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David Bowie

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ENTERTAINMENT
September 25, 1995 | By Tom Moon, INQUIRER MUSIC CRITIC
A rock star trying to halt a decade-long slide has several options: Do a hits tour, a "farewell" tour, or form a new band with the goal of updating the sound. David Bowie has been there, done that - and every strategy has failed miserably. So for the concert experience he brought to Camden's Waterfront Entertainment Centre Friday, he tried something even more transparent: He enlisted currently hot Nine Inch Nails as his opening act, desperately hoping that some of that band's credibility with the alternative-rock audience would rub off. It didn't.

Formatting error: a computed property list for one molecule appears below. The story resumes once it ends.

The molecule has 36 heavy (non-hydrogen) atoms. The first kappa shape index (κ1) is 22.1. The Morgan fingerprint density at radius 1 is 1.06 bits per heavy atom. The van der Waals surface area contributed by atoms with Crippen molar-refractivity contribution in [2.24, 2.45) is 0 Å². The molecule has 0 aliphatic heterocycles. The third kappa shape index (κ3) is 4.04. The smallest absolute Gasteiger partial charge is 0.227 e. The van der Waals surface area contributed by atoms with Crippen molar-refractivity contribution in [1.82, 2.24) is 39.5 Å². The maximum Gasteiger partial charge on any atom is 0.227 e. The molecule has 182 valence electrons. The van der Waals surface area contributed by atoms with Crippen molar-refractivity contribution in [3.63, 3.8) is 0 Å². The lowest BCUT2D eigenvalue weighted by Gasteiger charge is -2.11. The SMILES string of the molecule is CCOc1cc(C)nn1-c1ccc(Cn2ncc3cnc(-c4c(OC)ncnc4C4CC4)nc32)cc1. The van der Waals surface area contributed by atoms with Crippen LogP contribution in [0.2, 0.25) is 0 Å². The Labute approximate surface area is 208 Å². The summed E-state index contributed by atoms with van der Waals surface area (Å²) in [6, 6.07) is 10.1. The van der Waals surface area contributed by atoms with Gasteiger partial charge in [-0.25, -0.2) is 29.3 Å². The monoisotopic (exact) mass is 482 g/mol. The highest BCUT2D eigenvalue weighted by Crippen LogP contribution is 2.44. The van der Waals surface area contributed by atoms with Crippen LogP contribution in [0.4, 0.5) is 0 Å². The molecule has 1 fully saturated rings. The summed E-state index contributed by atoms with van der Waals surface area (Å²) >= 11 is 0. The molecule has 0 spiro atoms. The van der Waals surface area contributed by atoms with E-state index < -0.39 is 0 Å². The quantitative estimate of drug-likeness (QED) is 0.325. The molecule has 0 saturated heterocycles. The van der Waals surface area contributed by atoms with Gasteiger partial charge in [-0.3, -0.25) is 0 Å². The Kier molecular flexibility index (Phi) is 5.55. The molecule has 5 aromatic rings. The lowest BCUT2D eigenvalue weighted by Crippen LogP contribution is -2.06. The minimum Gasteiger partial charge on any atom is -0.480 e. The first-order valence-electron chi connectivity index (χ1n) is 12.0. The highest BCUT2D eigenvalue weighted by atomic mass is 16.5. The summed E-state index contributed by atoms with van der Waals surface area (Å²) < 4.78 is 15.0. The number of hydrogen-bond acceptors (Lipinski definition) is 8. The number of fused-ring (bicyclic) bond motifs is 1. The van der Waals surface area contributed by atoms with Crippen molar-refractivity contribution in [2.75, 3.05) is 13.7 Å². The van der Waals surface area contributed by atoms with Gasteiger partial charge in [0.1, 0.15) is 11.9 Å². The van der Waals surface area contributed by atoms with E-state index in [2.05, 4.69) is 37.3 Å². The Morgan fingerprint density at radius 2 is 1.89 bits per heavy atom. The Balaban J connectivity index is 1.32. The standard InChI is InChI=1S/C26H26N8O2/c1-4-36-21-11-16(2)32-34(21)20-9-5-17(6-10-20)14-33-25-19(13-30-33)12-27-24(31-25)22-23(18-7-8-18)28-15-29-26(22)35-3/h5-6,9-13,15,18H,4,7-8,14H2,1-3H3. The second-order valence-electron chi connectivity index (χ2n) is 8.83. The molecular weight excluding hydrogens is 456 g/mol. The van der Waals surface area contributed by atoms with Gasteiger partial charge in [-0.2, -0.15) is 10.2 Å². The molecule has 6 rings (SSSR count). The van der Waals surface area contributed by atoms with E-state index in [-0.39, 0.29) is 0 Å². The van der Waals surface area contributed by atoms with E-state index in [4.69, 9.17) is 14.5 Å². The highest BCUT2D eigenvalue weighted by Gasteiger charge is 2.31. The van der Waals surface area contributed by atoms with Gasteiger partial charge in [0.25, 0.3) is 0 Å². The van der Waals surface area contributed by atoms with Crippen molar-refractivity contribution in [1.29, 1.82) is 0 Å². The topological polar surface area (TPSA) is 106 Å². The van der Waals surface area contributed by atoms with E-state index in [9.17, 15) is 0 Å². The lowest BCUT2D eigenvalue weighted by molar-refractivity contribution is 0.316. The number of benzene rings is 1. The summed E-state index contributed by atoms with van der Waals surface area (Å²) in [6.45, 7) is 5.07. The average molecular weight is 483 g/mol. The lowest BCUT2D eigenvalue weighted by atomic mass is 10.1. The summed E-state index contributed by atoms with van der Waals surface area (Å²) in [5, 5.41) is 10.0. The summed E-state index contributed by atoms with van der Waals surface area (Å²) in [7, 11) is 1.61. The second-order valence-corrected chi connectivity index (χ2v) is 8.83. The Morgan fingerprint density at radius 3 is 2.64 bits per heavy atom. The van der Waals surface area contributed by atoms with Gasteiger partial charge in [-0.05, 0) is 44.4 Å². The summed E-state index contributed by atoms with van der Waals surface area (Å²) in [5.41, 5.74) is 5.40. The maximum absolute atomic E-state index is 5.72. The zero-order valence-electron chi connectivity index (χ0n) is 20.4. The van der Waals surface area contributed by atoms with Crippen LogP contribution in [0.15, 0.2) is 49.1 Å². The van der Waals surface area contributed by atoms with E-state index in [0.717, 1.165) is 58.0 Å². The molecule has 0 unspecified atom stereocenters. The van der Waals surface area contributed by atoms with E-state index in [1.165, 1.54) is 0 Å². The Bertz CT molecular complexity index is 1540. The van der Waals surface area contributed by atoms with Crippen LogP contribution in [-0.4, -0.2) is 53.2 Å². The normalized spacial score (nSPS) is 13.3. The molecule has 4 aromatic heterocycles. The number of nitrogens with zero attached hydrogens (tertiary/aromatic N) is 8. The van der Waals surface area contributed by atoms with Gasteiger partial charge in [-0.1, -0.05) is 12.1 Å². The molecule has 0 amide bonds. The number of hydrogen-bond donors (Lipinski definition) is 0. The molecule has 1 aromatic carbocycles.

ENTERTAINMENT
October 6, 1997 | By Faith Quintavell, FOR THE INQUIRER
David Bowie played larger-than-life characters in his heyday - a glamorous gender-bender, an alienated spaceman, a drug-addled everyman with a wicked saxophone - but there was always a grain of truth in them. It always seemed Bowie wasn't too far behind the mask, feeling alienated, experimenting with drugs and bisexuality, an unconventional seeker of truth. And the musical forms he used - disco, synth-pop, blues - artfully conveyed emotions appropriate to his characters. But sometimes riotous youthful quest ends in serene self-awareness, and at 50, Bowie is apparently there.
ENTERTAINMENT
April 26, 1987 | By Ken Tucker, Inquirer Staff Writer
Given the mediocrity of his recent work, it's a pleasant shock to discover that David Bowie's new album Never Let Me Down (EMI America ) is quite good. Bowie said recently that he strove to include "every style I've ever recorded," and they're all there, from thumping hard rock to smooth neo- disco. This being Bowie, there's a campy low point, a "rap" duet with actor Mickey Rourke, but songs such as "Zeroes" and "Never Let Me Down" can stand with his finest work. James Carr At the Dark End of the Street (Blue Side )
NEWS
July 22, 1998 | By Francesca Chapman Daily News wire services contributed to this report